The monitoring criteria incorporate an evaluation of the ecological effects of fishing and the requirements of the accompanying management regime.  Table 1 describes the types of ecosystem components and management requirements/regimes that need to be considered when assessing the impacts of fishing.  At level one, three main ecosystem components are identified: species, community and habitat.  If an impact is identified at level one, more focussed criteria can be used to help determine where the effect lies.  A hierarchical approach then defines the significance of each ecosystem component (see Table 1).  The risk assessment may focus on a a single or it may involve several components and more detailed effects.  It is important to note that species and community components can include species, stocks or conservation units (CUs).  Table 1 helps identify specific effects a fishery has on the ecosystem.  This is then used as the basis for the risk assessment description in Section 4.

Table 1. Examples of risks to ecosystem components and resource management requirements and/or regimes
  Component Examples
Ecosystem Risks Species impacts (species, stocks or CUs) (includes all retained, released/discarded species)
  • Potential for overharvest above identified levels or limits   
  • Stock vulnerability and susceptibility     
    • llife history characteristics 
    • degree fishery negatively impacts stock   
  • Risk of injury or death of released/discarded animals 
  • Behaviour changes resulting from disruptions from fishing activities (includes noise)   
    • displacement and/or interruption to breeding, migration etc.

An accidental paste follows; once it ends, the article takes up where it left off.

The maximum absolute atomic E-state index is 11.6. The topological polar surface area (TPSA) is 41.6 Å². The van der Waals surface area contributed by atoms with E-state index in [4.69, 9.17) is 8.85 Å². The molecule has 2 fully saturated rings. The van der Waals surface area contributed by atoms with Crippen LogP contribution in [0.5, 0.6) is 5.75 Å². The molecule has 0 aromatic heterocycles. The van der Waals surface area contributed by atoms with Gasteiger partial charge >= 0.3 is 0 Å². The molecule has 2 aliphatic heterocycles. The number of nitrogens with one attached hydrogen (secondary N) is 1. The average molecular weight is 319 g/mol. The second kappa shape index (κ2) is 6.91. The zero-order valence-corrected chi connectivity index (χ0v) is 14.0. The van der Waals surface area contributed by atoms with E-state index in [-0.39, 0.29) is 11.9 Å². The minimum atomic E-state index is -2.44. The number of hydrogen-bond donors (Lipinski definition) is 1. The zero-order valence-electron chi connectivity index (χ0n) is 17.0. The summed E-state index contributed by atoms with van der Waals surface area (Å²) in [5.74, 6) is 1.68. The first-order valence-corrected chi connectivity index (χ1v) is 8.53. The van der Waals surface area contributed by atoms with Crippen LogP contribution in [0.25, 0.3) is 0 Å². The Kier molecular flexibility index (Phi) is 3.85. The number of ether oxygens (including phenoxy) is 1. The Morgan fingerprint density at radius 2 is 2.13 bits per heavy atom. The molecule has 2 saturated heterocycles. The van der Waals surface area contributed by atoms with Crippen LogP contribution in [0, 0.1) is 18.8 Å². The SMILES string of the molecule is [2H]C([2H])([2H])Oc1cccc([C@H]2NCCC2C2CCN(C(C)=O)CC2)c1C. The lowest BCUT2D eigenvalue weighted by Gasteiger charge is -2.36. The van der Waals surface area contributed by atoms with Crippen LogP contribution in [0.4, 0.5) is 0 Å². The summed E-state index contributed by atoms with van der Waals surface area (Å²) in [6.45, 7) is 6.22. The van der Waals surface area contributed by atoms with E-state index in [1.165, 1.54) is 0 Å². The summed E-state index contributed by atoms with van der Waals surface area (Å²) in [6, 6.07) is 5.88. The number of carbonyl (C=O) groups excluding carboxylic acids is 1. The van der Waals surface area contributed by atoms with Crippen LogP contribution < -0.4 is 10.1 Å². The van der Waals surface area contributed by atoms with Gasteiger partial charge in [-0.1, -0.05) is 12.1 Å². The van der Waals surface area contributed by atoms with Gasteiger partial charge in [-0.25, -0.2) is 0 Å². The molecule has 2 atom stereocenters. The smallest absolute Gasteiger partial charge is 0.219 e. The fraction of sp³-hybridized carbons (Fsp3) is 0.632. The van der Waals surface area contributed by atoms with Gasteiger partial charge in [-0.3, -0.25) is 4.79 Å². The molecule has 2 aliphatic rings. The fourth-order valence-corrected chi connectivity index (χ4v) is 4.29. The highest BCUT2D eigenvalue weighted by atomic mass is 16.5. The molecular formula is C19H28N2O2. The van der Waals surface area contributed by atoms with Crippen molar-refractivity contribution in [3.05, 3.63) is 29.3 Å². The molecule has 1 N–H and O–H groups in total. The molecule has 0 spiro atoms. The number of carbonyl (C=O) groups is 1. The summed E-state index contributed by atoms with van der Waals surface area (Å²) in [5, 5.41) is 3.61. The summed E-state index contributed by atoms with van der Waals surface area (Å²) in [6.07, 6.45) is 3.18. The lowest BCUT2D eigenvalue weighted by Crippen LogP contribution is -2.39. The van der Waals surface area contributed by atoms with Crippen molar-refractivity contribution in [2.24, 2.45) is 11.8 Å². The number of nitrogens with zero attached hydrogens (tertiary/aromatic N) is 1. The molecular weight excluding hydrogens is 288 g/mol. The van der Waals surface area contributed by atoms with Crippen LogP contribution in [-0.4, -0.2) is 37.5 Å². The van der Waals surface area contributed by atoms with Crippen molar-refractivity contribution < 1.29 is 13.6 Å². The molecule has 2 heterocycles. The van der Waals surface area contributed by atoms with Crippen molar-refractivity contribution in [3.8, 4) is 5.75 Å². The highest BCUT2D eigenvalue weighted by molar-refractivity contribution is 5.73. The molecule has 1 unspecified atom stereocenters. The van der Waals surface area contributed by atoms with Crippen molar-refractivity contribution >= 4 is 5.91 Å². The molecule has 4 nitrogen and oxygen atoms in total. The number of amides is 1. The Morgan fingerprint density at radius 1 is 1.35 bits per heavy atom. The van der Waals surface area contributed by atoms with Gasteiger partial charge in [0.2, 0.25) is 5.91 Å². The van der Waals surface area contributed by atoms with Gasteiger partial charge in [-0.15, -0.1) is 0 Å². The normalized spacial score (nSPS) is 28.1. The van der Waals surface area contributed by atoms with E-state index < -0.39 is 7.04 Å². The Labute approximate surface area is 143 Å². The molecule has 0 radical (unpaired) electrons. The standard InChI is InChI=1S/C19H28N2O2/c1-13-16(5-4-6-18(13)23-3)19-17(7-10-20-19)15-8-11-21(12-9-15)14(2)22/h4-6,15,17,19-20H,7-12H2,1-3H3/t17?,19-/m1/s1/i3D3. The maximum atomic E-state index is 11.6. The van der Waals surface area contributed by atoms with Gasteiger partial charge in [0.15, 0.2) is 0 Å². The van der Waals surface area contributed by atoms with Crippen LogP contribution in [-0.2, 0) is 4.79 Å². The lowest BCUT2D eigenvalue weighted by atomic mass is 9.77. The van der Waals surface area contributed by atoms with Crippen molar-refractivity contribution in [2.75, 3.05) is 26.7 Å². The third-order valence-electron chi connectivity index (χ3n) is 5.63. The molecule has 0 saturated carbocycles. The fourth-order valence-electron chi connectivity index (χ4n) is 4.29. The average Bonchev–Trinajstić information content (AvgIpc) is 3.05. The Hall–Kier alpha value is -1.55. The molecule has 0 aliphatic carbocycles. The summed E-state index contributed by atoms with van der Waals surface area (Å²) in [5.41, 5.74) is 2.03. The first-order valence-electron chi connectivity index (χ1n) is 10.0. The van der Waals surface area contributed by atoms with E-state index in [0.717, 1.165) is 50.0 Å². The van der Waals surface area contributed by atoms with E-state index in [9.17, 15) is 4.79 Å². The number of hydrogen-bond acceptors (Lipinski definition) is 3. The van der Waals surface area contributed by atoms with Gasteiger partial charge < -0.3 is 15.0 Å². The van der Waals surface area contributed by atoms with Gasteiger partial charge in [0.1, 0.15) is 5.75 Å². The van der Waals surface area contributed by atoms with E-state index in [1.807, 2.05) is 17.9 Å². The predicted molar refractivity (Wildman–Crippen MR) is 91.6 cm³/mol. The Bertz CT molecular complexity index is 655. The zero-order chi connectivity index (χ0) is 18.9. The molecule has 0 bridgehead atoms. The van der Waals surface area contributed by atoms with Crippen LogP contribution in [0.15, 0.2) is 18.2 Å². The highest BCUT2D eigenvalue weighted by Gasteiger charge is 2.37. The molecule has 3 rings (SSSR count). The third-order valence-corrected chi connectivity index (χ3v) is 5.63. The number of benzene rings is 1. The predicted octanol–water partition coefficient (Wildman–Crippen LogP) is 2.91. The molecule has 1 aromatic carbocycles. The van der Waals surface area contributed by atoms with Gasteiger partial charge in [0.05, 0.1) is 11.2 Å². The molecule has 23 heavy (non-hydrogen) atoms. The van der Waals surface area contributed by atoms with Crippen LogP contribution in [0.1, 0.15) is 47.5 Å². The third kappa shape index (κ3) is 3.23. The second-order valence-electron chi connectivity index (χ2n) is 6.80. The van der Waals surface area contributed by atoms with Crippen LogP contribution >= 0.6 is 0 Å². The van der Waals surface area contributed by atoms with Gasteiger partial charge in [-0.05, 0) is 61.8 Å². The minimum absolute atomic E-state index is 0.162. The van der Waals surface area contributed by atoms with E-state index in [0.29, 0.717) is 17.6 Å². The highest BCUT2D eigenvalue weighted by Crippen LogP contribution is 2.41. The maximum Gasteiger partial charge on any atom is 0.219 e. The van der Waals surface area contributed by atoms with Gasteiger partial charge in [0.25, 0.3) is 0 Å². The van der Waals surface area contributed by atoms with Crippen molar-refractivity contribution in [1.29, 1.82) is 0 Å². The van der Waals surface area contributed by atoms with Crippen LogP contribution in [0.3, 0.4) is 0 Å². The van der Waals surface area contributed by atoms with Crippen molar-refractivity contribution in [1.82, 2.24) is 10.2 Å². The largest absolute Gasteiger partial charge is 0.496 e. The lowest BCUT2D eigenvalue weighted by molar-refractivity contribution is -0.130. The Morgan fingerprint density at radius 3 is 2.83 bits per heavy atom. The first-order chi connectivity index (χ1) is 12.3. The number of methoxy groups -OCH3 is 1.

• Status    
    • SARA listed species and/or stocks of concerns  
    • Wild Salmon Policy
    • Precautionary Approach Framework
  Community impacts
  • Specific interactions with and impacts on species including alterations to assemblages of species      
    • forage species DFO (2008)
    • predator/prey species   
    • SARA listed and/or stocks of concern
  Habitat impacts (benthic or pelagic)
  • Direct changes to structure, composition or destruction as result of fishing activity
    • impact on identified sensitive areas
    • overlap with marine protected areas, national marine conservation areas, marine parks or other protected areas
  • Indirect changes to habitat feature/function due to indirect impacts of fishing activity
    • Sedimentation, prey dispersement or removal
Resource Management Requirements/Regimes Ensuring sufficient information is available to make critical resource management decisions:
  • Quota vs derby management information requirements  
  • Timeliness of catch information - during or post season     
  • International/treaty information requirements
  • information to manage availability of fish for FSC fisheries
  Enforcement and compliance targets
  • Determination of enforcement priorities between resource management and enforcement
  • Determination of information to set compliance targets and monitoring strategies